I wanted to go to Springer Mountain while it was miserable outside to see the southern terminus of the Appalachian Trail. The Honda Fit actually made it within 1.8mi of the trail head…but it shouldn’t have. I got a lot of use out of those skid plates under the car and I still fully expect the bottom to fall out of the car on the way to work Monday. The roads at Jake’s Mountain aren’t meant for low ground clearance cars, so instead of continuing to commit automobile suicide an hours drive from any paved surface, I went to check out this trail instead.
Jake’s Mountain doesn’t have much water, and it has even fewer trails that run along water, however, Lance Creek Trail (223 A) does run along a substantial water course with lots of small rapids. The trail also passes possible still ruins and what looks like a covered hand dug well, suggesting there might be more house site ruins in the surrounding area. This particular hike goes slightly farther than the trail itself, ending at a less well known campsite beside the river.
Is it goat approved?Yes. I have done the bottom of this with a goat.
How you get there: Head for Jone’s Creek Campground at Jake’s Mountain (34.604849, -84.151070). The road in was passable (barely) by a Honda Fit. If you have a wide vehicle with low ground clearance you will not be able to drive down to the campground and I don’t recommend driving down Winding Stair Gap Rd either. This is the land of Jeeps and low taxes, so you kind of are expected to get there under your own power without maintained roads, cleaned out ditches, or filled in potholes.
Time for the hike: 5.45 mi round trip from the off trail campsite to the Jones Creek Campground.
Best season to do this hike: If you are camping come in the winter – the campground stays solidly full during the summer. Go all the way to the far end of the campground and get the site under the hemlock trees on the river. If you are not camping come whenever, but realize the start of the hike may be buggy as the area has lots of puddles and seeps.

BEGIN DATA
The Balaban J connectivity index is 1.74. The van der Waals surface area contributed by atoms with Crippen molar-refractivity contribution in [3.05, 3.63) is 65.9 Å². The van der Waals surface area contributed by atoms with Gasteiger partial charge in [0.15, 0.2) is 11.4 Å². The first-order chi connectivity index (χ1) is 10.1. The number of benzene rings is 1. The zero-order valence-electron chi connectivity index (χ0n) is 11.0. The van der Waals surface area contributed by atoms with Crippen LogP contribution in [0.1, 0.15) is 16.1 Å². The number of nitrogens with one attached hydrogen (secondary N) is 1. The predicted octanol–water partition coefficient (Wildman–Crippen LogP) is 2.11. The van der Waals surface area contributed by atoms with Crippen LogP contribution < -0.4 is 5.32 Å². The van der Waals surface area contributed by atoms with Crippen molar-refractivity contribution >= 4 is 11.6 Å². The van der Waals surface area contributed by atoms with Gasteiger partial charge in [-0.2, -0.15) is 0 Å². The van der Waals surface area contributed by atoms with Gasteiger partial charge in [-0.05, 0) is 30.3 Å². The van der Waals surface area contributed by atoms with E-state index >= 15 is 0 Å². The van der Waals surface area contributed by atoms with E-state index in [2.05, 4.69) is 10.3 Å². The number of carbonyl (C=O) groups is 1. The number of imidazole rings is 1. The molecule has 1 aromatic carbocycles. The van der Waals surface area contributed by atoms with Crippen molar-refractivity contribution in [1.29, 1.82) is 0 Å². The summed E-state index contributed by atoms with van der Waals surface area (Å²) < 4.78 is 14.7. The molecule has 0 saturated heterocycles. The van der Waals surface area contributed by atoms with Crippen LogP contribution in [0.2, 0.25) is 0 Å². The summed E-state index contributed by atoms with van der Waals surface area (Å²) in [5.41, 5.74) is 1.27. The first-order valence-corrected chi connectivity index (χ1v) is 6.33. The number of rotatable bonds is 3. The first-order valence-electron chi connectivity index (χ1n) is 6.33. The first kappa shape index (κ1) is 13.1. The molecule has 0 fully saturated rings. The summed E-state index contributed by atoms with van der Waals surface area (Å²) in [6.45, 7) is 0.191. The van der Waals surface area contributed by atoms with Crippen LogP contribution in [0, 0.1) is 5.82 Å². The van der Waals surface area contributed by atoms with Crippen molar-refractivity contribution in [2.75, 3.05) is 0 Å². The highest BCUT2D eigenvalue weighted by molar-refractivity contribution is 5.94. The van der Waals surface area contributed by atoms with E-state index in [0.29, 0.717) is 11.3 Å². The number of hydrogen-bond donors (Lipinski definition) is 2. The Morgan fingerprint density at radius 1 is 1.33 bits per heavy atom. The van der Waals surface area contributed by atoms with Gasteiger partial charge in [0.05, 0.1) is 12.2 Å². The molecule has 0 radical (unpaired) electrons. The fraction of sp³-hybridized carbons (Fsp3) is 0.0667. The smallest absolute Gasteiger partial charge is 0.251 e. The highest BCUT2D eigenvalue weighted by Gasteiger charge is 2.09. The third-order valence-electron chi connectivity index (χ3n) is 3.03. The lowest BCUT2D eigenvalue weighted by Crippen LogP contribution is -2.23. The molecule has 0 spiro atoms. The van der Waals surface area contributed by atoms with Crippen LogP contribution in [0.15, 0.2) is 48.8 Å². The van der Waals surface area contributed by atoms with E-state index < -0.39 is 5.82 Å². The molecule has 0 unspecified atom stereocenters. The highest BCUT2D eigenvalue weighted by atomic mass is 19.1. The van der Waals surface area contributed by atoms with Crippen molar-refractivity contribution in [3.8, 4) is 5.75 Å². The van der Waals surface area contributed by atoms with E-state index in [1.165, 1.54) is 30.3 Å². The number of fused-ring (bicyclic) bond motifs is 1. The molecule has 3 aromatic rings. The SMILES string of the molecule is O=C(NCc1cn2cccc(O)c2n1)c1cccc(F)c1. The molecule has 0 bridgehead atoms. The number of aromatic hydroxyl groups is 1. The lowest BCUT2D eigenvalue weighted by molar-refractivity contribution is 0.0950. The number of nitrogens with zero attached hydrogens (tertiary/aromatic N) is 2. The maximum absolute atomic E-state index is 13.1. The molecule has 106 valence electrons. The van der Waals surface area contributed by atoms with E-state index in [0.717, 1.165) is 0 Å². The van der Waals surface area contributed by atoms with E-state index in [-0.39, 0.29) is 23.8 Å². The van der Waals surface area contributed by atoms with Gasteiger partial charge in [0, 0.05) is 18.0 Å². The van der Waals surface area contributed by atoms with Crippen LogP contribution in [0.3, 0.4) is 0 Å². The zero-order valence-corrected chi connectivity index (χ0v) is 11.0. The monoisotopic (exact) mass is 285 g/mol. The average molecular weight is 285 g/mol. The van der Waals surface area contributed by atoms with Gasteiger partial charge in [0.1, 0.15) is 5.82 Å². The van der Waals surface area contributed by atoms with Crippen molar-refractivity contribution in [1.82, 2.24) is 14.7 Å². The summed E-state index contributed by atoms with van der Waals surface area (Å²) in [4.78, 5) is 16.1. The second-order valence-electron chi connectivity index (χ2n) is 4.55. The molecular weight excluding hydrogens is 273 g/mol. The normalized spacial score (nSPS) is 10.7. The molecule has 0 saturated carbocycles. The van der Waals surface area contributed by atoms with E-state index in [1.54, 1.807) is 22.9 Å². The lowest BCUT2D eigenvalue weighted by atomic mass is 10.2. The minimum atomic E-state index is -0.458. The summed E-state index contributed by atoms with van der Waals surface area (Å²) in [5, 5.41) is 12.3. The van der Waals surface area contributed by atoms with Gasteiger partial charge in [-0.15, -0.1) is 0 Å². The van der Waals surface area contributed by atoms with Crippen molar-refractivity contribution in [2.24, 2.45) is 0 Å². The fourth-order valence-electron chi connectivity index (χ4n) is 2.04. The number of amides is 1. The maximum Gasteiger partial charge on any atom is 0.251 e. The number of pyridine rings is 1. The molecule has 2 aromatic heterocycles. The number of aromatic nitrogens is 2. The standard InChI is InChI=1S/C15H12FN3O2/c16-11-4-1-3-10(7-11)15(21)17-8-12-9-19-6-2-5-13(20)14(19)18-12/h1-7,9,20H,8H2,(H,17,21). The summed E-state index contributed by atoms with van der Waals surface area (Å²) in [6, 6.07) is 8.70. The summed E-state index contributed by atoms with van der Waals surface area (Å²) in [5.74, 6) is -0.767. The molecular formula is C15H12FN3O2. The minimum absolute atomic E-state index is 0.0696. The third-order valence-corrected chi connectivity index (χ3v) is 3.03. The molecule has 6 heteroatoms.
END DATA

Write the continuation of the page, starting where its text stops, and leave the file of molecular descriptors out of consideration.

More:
Trails to Take
Park in the campground, or if you have the right vehicle, go past the campground, up the hill, and around the corner and park at the huge car ford. NOTE: The trail rapidly becomes non-car friendly on the far side of the ford, and the trail, though it looks like a road, has a car barrier a short way up it. So no jeep trails here!
However you park or camp, you want to pass through the campground towards a large open field, then over a bridge and past a campsite situated under surprisingly healthy hemlock trees. The road goes up a moderate hill, then turns a corner coming up alongside a large flowing river. Shortly thereafter a large ford presents itself to your left. Do not cross the ford, continue straight. You are now on 223A Lance Creek Trail.
The trail, looking much like an old road, travels through bottom land, passes a car barrier, and thereafter shortly passes what may be an old still site with rusted out metal barrels. After that watch for a pile of large rocks to the left of the trail which may be a covered hand dug well. Trail 223B Saddle Back Trail goes off to the right. If you want to bushwhack to the Appalachian Trail this trail will get you closer to the AT than 223A.
If you continue straight the trail gets closer to the water, culminating in a small off trail falls at 2 mi. Nearing 2.5 mi the trail crosses two streams, and then the main trail goes off to the left to continue the loop around on 223 Bull Mountain Trail. If you continue ahead on the still very visible old road bed you will come out of the dense mountain laurel to an open clearing where the road bed ends and the river cascades into a reasonable pool for soaking in hot weather. This area is an unofficial campsite that sees infrequent use. After some exploring, turn around and head back to the car!
- The drive in on Winding Stairs Gap Rd and on the road to the campground itself is GRAVEL. For those not from Georgia this means it’s a *@&!*( ride in a low ground clearance car. There will be potholes, rock faces, and the road will not be maintained. I made it to the campground in a Honda Fit, but I had a tough time and I had to stop at one point and dislodge a tree limb that hung between my tire and fender.
- If you were thinking of bushwhacking to the Appalachian Trail, it is about 1 mile from the end of this hike. That 1 mile is up a sheer wall of mountain laurel, loose soil, and drop offs into water. I turned around pretty quickly, but if you are gung ho, take 223B, it will get you a little closer, then be prepared to bushwhack up hill for a mile to reach the AT.
I had a good time. I cannot say the same for my car.